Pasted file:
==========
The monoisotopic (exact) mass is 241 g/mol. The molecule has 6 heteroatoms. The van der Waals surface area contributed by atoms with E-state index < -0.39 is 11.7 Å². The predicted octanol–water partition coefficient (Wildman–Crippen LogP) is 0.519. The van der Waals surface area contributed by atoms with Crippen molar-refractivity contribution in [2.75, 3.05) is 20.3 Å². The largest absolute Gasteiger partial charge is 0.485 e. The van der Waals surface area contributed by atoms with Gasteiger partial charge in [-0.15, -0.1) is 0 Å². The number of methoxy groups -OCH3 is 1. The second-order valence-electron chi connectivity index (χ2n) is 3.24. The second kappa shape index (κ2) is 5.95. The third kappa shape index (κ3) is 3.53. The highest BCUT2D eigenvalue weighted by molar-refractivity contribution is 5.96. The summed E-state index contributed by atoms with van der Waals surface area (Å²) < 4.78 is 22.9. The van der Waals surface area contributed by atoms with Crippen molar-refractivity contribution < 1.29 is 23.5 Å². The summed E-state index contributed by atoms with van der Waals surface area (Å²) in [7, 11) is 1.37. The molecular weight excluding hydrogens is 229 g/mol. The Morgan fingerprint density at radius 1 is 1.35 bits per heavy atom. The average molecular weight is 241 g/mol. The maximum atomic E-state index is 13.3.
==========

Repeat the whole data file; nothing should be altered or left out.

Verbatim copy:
The monoisotopic (exact) mass is 241 g/mol. The molecule has 6 heteroatoms. The van der Waals surface area contributed by atoms with E-state index < -0.39 is 11.7 Å². The predicted octanol–water partition coefficient (Wildman–Crippen LogP) is 0.519. The van der Waals surface area contributed by atoms with Crippen molar-refractivity contribution in [2.75, 3.05) is 20.3 Å². The largest absolute Gasteiger partial charge is 0.485 e. The van der Waals surface area contributed by atoms with Gasteiger partial charge in [-0.15, -0.1) is 0 Å². The number of methoxy groups -OCH3 is 1. The second-order valence-electron chi connectivity index (χ2n) is 3.24. The second kappa shape index (κ2) is 5.95. The third kappa shape index (κ3) is 3.53. The highest BCUT2D eigenvalue weighted by molar-refractivity contribution is 5.96. The summed E-state index contributed by atoms with van der Waals surface area (Å²) < 4.78 is 22.9. The van der Waals surface area contributed by atoms with Crippen molar-refractivity contribution < 1.29 is 23.5 Å². The summed E-state index contributed by atoms with van der Waals surface area (Å²) in [7, 11) is 1.37. The molecular weight excluding hydrogens is 229 g/mol. The Morgan fingerprint density at radius 1 is 1.35 bits per heavy atom. The average molecular weight is 241 g/mol. The maximum atomic E-state index is 13.3.